60 years Burns Service at the Women’s and Children’s Hospital, South Australia

HP Chong1, E Gibson1, L Quinn1R Cooksey1,D Molony1,A Jeeves1, M Lodge1,B Carney1

1Women’s And Children’s Hospital, North Adelaide, Australia

Abstract:

Introduction: Burns are a preventable cause of pediatric injury with over 100 000 annual hospitalizations. The authors hypothesize that analysis of injury patterns can generate age-specific and injury-specific prevention strategies to reduce these injuries.

Methods: A retrospective study of data from the unit’s local registry was collected over a 50 year period. Cross-tabulations were employed to examine associations. An analysis of variance model was used to examine differences in injury pattern.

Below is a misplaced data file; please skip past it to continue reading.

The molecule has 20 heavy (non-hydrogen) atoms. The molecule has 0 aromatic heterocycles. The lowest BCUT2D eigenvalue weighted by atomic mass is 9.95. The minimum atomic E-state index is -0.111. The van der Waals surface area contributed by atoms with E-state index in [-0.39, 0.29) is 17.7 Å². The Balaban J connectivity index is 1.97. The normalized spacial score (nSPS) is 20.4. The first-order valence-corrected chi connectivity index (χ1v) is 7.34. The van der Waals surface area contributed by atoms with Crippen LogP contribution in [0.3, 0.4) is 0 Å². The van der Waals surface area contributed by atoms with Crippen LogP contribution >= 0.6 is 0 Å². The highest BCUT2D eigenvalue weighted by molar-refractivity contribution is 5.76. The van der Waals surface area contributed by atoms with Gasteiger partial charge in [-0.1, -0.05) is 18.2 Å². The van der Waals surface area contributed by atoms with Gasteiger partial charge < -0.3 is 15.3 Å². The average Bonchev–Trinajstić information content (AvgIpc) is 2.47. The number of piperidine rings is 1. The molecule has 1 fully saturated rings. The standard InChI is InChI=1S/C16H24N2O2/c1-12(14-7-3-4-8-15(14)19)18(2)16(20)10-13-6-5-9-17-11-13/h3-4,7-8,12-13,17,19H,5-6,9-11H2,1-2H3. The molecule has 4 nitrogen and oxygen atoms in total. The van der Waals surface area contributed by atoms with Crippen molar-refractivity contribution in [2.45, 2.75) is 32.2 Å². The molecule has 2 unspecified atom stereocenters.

Results: Treating burns in children less than 1 year accounted for the majority of inpatient and outpatient service. The most common mechanism of injury was scalds from a hot beverage or hot noodles, followed by contact burn to iron, and friction burns from treadmill.

CONCLUSIONS:
We would like to place emphasis on public education targeting parents with infants to exercise extra precaution in circumstances that can result in these accidental burn injuries.


Biography:

HP Chong is the Burns Fellow at WCH and previous unaccredited registrar at Flinders Medical Centre

About ANZBA

ANZBA is a not for profit organisation and the peak body for health professionals responsible for the care of the burn injured in Australia and New Zealand. ANZBA encourages higher standards of care through education, performance monitoring and research.

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